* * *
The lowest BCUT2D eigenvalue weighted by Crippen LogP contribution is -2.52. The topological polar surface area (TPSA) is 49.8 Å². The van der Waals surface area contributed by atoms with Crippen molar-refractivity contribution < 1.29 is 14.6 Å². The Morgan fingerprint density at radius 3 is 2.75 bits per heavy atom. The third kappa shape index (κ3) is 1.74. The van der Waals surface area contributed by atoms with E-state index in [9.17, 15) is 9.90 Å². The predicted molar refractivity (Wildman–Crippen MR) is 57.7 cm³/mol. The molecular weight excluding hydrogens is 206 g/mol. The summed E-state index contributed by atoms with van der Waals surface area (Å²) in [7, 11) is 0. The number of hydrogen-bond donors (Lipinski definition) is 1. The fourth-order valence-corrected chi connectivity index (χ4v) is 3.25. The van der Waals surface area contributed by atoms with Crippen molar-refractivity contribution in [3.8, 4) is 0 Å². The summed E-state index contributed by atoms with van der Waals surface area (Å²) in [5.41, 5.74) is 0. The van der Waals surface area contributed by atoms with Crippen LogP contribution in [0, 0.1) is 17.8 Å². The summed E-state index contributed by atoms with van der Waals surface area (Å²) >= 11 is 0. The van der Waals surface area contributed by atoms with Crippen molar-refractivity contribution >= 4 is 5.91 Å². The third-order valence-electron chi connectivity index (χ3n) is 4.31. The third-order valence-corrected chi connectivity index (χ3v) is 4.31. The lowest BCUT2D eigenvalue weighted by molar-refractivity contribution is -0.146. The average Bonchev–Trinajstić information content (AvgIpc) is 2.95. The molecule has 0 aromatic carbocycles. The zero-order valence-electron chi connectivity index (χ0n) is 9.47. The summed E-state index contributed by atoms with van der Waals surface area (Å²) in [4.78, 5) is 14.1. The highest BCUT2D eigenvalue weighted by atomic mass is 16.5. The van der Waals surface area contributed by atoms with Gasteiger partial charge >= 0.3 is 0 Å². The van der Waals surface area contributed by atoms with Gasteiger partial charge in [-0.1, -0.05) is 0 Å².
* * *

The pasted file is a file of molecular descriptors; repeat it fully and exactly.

The lowest BCUT2D eigenvalue weighted by Crippen LogP contribution is -2.52. The topological polar surface area (TPSA) is 49.8 Å². The van der Waals surface area contributed by atoms with Crippen molar-refractivity contribution < 1.29 is 14.6 Å². The Morgan fingerprint density at radius 3 is 2.75 bits per heavy atom. The third kappa shape index (κ3) is 1.74. The van der Waals surface area contributed by atoms with E-state index in [9.17, 15) is 9.90 Å². The predicted molar refractivity (Wildman–Crippen MR) is 57.7 cm³/mol. The molecular weight excluding hydrogens is 206 g/mol. The summed E-state index contributed by atoms with van der Waals surface area (Å²) in [7, 11) is 0. The number of hydrogen-bond donors (Lipinski definition) is 1. The fourth-order valence-corrected chi connectivity index (χ4v) is 3.25. The van der Waals surface area contributed by atoms with Crippen molar-refractivity contribution in [3.8, 4) is 0 Å². The summed E-state index contributed by atoms with van der Waals surface area (Å²) in [5.41, 5.74) is 0. The van der Waals surface area contributed by atoms with Crippen LogP contribution in [0, 0.1) is 17.8 Å². The summed E-state index contributed by atoms with van der Waals surface area (Å²) >= 11 is 0. The van der Waals surface area contributed by atoms with Crippen molar-refractivity contribution >= 4 is 5.91 Å². The third-order valence-electron chi connectivity index (χ3n) is 4.31. The third-order valence-corrected chi connectivity index (χ3v) is 4.31. The lowest BCUT2D eigenvalue weighted by molar-refractivity contribution is -0.146. The average Bonchev–Trinajstić information content (AvgIpc) is 2.95. The molecule has 0 aromatic carbocycles. The zero-order valence-electron chi connectivity index (χ0n) is 9.47. The summed E-state index contributed by atoms with van der Waals surface area (Å²) in [4.78, 5) is 14.1. The highest BCUT2D eigenvalue weighted by atomic mass is 16.5. The van der Waals surface area contributed by atoms with Gasteiger partial charge >= 0.3 is 0 Å². The van der Waals surface area contributed by atoms with Gasteiger partial charge in [-0.1, -0.05) is 0 Å².